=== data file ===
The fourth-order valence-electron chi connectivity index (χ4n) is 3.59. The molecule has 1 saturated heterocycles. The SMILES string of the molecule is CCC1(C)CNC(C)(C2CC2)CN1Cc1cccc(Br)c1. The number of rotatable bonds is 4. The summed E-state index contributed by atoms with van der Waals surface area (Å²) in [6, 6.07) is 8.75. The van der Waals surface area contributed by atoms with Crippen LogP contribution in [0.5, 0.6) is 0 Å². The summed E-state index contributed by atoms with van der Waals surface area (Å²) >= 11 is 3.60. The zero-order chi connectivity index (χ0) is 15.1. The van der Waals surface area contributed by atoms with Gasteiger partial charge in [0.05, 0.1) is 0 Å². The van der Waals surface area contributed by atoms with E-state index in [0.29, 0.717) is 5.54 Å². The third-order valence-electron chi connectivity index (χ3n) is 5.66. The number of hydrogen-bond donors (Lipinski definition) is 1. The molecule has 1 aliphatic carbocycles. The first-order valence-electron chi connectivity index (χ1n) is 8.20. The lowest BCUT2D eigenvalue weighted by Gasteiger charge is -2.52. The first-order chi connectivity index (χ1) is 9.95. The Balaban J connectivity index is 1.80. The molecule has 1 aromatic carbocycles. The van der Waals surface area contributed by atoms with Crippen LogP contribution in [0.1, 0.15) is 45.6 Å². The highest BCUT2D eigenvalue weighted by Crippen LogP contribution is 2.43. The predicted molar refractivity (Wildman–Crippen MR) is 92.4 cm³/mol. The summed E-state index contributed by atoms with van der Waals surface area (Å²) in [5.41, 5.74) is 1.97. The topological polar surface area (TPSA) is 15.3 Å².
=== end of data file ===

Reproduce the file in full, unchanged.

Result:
The fourth-order valence-electron chi connectivity index (χ4n) is 3.59. The molecule has 1 saturated heterocycles. The SMILES string of the molecule is CCC1(C)CNC(C)(C2CC2)CN1Cc1cccc(Br)c1. The number of rotatable bonds is 4. The summed E-state index contributed by atoms with van der Waals surface area (Å²) in [6, 6.07) is 8.75. The van der Waals surface area contributed by atoms with Crippen LogP contribution in [0.5, 0.6) is 0 Å². The summed E-state index contributed by atoms with van der Waals surface area (Å²) >= 11 is 3.60. The zero-order chi connectivity index (χ0) is 15.1. The van der Waals surface area contributed by atoms with Gasteiger partial charge in [0.05, 0.1) is 0 Å². The van der Waals surface area contributed by atoms with E-state index in [0.29, 0.717) is 5.54 Å². The third-order valence-electron chi connectivity index (χ3n) is 5.66. The number of hydrogen-bond donors (Lipinski definition) is 1. The molecule has 1 aliphatic carbocycles. The first-order valence-electron chi connectivity index (χ1n) is 8.20. The lowest BCUT2D eigenvalue weighted by Gasteiger charge is -2.52. The first-order chi connectivity index (χ1) is 9.95. The Balaban J connectivity index is 1.80. The molecule has 1 aromatic carbocycles. The van der Waals surface area contributed by atoms with Crippen LogP contribution in [0.1, 0.15) is 45.6 Å². The highest BCUT2D eigenvalue weighted by Crippen LogP contribution is 2.43. The predicted molar refractivity (Wildman–Crippen MR) is 92.4 cm³/mol. The summed E-state index contributed by atoms with van der Waals surface area (Å²) in [5.41, 5.74) is 1.97. The topological polar surface area (TPSA) is 15.3 Å².